Many factors can influence people to evacuate or stay in place when disasters threaten. New research using Facebook posts suggests that people with broad social networks are more apt to move.
Letting Fukushima residents stay in their homes would have only cost them an average of three months' life expectancy.
Evacuating nursing home residents during a disaster can be even more dangerous than staying put.
Social media apps are becoming as important as water, food and batteries when communities face natural disasters. One key function is helping people connect with neighbors and support each other.
During Hurricane Katrina in 2005, some people died rather than evacuating without their pets. Now emergency managers are required to include animals in their response plans.
Why did some Texas coastal cities order mandatory evacuations ahead of Hurricane Harvey while others, including Houston, did not? There is no formula for these decisions; either choice can backfire.
Many people may have stayed put during Hurricane Harvey because no storm that big had struck Texas since 1961. But like New Orleans after Katrina, Texas is likely to be much better prepared next time.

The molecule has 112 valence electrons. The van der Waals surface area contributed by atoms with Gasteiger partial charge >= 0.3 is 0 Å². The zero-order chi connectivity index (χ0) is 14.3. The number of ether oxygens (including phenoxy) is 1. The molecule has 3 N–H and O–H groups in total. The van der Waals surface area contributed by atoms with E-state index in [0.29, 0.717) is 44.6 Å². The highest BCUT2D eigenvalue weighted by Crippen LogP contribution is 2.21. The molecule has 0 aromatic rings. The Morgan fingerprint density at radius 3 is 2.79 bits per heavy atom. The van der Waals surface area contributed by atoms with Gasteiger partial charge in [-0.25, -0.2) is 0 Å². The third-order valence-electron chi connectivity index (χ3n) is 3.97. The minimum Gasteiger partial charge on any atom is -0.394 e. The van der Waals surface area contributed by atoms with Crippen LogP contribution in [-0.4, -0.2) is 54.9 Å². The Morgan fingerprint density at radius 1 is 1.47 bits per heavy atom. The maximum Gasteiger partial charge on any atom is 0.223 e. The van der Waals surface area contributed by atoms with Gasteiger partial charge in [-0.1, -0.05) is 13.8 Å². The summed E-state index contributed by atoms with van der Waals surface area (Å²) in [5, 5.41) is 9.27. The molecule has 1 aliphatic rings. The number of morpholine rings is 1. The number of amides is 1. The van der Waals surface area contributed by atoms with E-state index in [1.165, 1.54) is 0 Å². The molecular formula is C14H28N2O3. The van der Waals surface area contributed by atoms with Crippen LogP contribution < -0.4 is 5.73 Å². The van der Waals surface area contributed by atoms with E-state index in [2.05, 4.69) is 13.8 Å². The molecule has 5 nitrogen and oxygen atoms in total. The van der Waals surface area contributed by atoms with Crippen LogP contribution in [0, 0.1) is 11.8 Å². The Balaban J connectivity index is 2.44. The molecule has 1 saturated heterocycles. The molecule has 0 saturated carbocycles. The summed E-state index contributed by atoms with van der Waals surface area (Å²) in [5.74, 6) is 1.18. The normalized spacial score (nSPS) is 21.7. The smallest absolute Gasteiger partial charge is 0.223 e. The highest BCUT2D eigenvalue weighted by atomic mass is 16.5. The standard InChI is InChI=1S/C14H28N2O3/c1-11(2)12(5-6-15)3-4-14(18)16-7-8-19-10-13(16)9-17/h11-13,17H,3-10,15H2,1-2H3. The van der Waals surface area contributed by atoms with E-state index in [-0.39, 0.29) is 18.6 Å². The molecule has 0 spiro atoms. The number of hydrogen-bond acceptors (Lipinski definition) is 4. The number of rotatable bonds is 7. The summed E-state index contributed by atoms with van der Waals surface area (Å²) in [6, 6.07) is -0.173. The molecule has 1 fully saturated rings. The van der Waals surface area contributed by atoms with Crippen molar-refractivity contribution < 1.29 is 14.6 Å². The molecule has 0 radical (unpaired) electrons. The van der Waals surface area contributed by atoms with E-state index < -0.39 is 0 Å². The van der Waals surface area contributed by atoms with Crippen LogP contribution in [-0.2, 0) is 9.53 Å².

Major hurricanes threaten millions of people and billions of dollars in property along the Atlantic coast. Here experts advise on preparing, understanding forecasts and recovering after a storm.
Why do some people evacuate ahead of disasters while others stay put? The rising death toll from Hurricane Matthew shows that often the poor and vulnerable are least able to move.
Getting out in a crisis is often harder than it looks. But science can help.
Crowds have the potential to provide a "fourth emergency service" - but only if we let them.
Hurricanes can be deadly to those in their path. Officials don't want to unnecessarily alarm before solid forecasts are in place, but residents need enough time to prepare and heed evacuation orders.
Transport researchers have found that when exits are located in corners, rather than the middle of hallways, they are 93.5…